I think the epiphany to us — to me certainly — has been that the Smithsonian is one important but small part of the way people are remixing and making their own knowledge creation. And we can help the work of others by providing a certain trusted repository and having a certain openness toward the information we have and share. But we need to exist in an environment that includes many different kinds of knowledge creation and communities. We’re just one small part of that, and that’s very humbling for an institution like ours. But ultimately, it’s very liberating. I love Kathy Sierra’s work: Our users are heroes in their own epic journeys, and our job is to make them successful.
How mobile devices enhance the museum experience:
ME: A mobile platform that you can have in the museum with you that allows the curatorial team to say more about a work, or provide multiple perspectives, presents an incredibly seductive idea. We don’t think anyone’s really hit a home run with that yet.
We realize people are bringing mobile devices with them. They have instant access to deep, broad content about the things in front of them that, in many cases, might surpass and be more relevant to that person’s own learning journey than what we’ve chosen to silkscreen on a wall. The stuff we put on the walls is a seed that can grow into many different kinds of plants outside the walls of the institution.
I’m really focused on the impact of Moore’s Law on the mobile platform and the fact that in a few years, the phones people are going to be bringing into our museums are really computers. They’re going to be 20 times more powerful than they are now and that opens up opportunities for research, scholarship, education, entertainment, reuse, on and on.
What the Smithsonian would do with an iPad for every patron:
ME: This is a thought experiment, I know, and a hypothetical question. But I might take those donated iPads and sell them on the open market and use that money to buy a thousand Flip cameras and give them to every curator and intern and web person we have. Our visitors tell us they want access to the pictures and the videos, but they also want to connect with Smithsonian experts, the person who’s been studying asteroids for 35 years and can tell you the history of the universe in five minutes. Unlocking those person-to-person connections is how things start to get exciting.
As a footnote to that: We had the Smithsonian 2.0 Conference a year ago. All of the people we invited were so thrilled to meet the Smithsonian curator or to go to a collection storage facility and open a drawer and see an incredible feathered headdress or a rock that was almost as old as the universe. And they told us, “unleash that.” It’s not so much about the platforms. It’s about the people and the connections.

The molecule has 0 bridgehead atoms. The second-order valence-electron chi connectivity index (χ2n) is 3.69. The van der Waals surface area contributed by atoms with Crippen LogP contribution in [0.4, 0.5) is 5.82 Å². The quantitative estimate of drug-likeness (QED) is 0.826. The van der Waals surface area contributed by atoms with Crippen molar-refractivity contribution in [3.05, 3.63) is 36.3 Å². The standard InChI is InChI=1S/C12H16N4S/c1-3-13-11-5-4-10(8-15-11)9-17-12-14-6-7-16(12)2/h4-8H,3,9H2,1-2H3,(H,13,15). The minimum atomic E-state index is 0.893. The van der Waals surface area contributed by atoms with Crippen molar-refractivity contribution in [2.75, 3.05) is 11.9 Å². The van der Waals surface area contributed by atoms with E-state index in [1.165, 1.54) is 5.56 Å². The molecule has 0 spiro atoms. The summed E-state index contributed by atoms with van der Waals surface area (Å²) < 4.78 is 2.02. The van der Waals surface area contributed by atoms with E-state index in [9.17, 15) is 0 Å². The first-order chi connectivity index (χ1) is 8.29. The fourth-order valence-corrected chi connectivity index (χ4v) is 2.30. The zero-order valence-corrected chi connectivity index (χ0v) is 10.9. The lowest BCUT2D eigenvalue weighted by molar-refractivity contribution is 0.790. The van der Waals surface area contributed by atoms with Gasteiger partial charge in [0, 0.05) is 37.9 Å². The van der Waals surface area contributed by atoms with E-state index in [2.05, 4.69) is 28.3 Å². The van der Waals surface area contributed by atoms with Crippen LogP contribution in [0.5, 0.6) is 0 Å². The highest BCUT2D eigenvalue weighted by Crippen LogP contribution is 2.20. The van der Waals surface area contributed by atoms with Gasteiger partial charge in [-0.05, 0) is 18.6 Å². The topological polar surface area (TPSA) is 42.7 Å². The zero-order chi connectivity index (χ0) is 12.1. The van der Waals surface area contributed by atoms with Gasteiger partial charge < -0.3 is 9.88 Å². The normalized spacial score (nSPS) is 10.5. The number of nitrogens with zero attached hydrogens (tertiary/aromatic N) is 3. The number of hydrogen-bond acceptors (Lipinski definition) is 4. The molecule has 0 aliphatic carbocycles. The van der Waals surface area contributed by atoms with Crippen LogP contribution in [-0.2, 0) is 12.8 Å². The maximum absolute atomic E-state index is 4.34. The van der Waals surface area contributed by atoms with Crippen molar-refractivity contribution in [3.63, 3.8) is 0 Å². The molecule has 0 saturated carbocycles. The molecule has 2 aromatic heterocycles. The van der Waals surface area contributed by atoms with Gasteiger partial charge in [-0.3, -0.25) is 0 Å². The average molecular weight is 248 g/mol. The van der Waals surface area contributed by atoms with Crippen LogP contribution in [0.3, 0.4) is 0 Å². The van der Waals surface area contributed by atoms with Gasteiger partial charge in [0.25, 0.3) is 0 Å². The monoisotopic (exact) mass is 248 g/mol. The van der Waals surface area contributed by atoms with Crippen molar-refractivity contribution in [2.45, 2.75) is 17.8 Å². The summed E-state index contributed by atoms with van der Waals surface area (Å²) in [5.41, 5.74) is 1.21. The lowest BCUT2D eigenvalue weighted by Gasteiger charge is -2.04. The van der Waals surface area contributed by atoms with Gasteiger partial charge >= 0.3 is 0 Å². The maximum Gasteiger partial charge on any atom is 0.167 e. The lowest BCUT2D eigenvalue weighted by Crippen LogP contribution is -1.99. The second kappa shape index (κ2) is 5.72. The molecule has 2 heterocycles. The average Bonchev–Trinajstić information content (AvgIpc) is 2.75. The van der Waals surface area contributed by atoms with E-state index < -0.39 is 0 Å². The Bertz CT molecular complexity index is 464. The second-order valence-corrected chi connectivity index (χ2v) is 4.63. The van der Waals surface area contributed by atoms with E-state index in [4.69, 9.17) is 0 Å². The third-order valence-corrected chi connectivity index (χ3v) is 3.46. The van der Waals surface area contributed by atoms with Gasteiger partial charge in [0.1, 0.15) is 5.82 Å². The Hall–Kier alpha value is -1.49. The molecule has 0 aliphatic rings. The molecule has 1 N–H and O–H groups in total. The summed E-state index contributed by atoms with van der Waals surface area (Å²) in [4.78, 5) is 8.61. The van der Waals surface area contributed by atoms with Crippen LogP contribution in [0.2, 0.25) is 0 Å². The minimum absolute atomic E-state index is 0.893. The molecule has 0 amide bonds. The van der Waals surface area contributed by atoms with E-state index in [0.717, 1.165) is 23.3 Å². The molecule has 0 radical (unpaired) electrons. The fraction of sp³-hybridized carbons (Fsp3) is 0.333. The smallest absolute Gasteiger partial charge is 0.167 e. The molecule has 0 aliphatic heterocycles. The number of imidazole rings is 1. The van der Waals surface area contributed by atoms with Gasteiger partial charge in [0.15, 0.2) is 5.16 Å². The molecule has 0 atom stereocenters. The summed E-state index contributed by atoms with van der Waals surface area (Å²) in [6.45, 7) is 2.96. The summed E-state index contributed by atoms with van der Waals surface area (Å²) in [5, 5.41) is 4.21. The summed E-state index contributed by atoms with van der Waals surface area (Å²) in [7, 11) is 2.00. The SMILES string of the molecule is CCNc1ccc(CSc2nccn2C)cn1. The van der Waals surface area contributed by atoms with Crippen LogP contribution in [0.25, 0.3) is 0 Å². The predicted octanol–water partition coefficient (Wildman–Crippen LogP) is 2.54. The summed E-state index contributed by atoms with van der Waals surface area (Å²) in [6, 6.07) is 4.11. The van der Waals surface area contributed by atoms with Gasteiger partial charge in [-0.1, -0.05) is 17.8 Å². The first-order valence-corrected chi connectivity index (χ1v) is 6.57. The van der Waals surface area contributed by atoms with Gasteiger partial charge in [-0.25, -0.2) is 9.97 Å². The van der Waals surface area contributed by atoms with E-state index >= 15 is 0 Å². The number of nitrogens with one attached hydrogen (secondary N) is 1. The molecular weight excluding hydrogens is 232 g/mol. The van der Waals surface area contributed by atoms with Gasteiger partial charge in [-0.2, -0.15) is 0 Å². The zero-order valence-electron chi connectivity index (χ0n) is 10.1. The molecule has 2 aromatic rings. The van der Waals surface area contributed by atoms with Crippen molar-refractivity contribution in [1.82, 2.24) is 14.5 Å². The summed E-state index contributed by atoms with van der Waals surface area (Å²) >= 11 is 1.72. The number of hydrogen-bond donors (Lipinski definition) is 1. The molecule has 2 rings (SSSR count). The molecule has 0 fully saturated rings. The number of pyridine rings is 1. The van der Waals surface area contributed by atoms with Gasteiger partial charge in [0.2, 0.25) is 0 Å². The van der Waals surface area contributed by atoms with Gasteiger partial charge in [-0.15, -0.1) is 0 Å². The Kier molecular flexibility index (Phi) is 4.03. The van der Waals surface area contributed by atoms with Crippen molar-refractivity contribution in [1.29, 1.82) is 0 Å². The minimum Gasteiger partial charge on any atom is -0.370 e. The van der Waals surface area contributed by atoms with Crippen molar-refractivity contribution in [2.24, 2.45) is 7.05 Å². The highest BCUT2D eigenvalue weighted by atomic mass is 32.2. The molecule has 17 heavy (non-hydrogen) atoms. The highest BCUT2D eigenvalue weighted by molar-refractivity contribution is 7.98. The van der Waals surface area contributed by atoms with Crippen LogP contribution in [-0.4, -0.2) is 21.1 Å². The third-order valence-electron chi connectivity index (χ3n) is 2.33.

Social media and the Smithsonian:
ME: Everything we’re trying to do from a strategic and tactical point-of-view is to establish social media as part of the toolkit that’s available to the staff of the institution and our public. In the last epoch, we were measured by the success of our internal experts. And in this coming epoch, we’re going to be measured by the success of our networks at large: our social networks, our professional networks. People are going to be connected. Ideas will be sharable and portable.
For example, we have a research fellow at the National Zoo who is responsible for a program of setting remote-controlled infrared triggered cameras in wildlife locations all over the world. He’s got more than a million photographs of animals taken by these cameras that the Smithsonian cannot in a million years afford to catalog, understand and describe. He’s starting to build a social network through Flickr of citizens, enthusiasts, researchers and scientists who are cataloging those photographs. He says the data he’s getting from this project is as valid as any professionally developed data. It’s proven to be extremely reliable and it’s unlocking incredible discoveries about wildlife habitats and speciation.
Also, our Flickr Commons experiment has absolutely shown the value of open — almost public domain — publishing of Smithsonian assets. We get return from people identifying photographs, identifying sitters in portraits or people in backgrounds, places, times, correcting our official label copy. There’s a harmonious cycle. We learn from what they do. They learn from each other.
Note: This interview was condensed and edited.